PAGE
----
It might not be unusual for the party of government to take aim at the opposition’s policies, but the preoccupation with Corbyn highlights just how riven with self-doubt the Conservatives have become after two years of intractable discord over Brexit.
“Labour’s solutions are simplistic and beguiling but counter-productive,” Justine Greening, a former education secretary in May’s government, told delegates at a fringe meeting. “It’s a really hard-left Labour Party at the moment and I don’t think that’s what people want. People just want practical solutions to the problems they’re facing in life.”
The mantra from Johnson, the face of the pro-Brexit campaign, is that the country should have the confidence to make a clean break from the EU. His popularity has risen within the party with his simple, populist slogans of lower taxes and higher spending. Indeed, Johnson and Corbyn are joint favorites at bookmakers William Hill to be the next prime minister.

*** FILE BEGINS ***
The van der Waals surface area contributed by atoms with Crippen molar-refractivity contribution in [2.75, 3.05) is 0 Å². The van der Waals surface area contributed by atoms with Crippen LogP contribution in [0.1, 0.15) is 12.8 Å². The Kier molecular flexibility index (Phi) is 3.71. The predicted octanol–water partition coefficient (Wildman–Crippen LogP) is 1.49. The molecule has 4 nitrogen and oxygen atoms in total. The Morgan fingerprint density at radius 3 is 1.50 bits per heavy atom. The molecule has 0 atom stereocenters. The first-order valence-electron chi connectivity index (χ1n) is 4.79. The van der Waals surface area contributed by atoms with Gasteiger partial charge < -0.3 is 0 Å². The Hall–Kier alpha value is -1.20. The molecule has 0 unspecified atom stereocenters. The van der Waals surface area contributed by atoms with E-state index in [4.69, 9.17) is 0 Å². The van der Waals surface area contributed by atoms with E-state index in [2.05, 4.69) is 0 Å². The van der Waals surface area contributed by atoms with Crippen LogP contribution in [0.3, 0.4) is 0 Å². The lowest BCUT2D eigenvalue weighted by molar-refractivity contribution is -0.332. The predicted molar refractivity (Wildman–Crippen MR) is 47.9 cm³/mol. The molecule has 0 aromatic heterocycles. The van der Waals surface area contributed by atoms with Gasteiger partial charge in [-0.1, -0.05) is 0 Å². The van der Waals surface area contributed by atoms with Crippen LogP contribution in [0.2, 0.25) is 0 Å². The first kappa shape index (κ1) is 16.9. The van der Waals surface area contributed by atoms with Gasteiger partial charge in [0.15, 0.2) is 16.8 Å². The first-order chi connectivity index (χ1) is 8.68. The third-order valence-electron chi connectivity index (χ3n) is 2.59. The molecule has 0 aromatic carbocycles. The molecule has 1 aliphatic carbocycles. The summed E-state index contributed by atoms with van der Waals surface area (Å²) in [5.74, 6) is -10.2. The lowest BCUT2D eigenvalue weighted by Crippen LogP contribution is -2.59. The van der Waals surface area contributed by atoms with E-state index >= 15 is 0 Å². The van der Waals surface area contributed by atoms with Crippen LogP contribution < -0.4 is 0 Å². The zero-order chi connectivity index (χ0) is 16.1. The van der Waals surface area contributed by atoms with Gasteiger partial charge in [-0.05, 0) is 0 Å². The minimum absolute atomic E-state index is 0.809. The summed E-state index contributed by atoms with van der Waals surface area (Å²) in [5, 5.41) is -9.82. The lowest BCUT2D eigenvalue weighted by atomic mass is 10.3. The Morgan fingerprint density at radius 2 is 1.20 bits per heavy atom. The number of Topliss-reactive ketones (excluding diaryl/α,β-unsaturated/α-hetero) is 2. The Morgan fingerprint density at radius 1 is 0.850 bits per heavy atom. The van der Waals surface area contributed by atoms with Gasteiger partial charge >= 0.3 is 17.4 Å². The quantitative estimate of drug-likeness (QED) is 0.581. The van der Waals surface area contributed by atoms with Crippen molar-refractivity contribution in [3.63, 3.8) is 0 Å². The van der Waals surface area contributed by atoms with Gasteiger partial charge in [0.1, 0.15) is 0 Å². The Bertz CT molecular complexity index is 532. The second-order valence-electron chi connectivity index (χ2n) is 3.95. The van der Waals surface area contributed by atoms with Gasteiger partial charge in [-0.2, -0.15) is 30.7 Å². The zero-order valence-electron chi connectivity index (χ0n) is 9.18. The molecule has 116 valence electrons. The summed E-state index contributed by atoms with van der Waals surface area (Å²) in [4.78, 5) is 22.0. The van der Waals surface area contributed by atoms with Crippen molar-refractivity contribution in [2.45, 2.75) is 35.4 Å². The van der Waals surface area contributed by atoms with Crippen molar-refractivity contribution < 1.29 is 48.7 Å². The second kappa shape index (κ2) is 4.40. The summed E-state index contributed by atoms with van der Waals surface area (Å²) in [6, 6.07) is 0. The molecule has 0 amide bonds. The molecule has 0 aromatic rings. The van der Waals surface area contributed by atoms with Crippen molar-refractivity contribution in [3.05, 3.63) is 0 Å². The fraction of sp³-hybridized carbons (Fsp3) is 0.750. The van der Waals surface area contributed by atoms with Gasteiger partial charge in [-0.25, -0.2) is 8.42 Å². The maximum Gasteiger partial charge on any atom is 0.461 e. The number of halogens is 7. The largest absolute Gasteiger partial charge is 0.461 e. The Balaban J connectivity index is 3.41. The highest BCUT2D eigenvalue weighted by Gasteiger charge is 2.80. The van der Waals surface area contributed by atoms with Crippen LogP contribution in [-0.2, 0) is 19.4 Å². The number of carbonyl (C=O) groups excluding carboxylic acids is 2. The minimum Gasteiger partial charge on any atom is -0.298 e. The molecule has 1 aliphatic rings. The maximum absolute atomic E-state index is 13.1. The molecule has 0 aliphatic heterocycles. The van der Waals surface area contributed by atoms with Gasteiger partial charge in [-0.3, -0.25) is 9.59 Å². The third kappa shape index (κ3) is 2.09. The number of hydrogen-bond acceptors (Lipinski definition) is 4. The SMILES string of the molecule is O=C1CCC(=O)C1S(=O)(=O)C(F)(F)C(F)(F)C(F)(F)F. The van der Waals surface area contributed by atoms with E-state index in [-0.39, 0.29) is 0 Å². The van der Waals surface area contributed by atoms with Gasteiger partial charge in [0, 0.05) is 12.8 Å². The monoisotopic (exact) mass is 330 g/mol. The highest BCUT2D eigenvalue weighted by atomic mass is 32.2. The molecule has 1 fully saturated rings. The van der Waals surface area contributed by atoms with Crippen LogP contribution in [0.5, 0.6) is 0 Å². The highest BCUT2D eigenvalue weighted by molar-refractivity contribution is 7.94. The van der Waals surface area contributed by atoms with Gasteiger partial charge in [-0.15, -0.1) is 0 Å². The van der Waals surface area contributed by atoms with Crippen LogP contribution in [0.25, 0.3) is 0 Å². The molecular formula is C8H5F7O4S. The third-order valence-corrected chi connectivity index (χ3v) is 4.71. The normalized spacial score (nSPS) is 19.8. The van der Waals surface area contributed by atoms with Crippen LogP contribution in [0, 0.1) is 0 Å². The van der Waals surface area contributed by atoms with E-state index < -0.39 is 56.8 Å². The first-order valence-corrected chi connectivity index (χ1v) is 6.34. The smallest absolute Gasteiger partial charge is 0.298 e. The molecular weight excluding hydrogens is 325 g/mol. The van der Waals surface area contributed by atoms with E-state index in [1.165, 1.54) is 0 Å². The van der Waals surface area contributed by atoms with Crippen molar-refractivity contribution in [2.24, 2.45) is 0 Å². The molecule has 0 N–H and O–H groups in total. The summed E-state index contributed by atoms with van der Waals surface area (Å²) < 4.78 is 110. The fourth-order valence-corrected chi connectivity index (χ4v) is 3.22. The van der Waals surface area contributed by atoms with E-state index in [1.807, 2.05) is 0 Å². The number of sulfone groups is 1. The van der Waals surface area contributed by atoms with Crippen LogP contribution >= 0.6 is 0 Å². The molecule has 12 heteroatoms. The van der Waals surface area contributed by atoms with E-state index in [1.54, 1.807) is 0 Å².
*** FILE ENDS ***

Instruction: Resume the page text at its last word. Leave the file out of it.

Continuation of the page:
An election isn’t due until 2022, though should any number of permutations come to pass in Parliament, Britain could be going to the ballot box again and polls suggest the outcome would be anyone’s guess.
The problem for the Conservatives is that it appears that a lot of young people are attracted to what Party Chairman Brandon Lewis described as Corbyn’s “dangerous left-wing ideas.” The assumption has always been that as people get older they become more receptive to the Conservatives, but even that is no longer bringing comfort to party chiefs.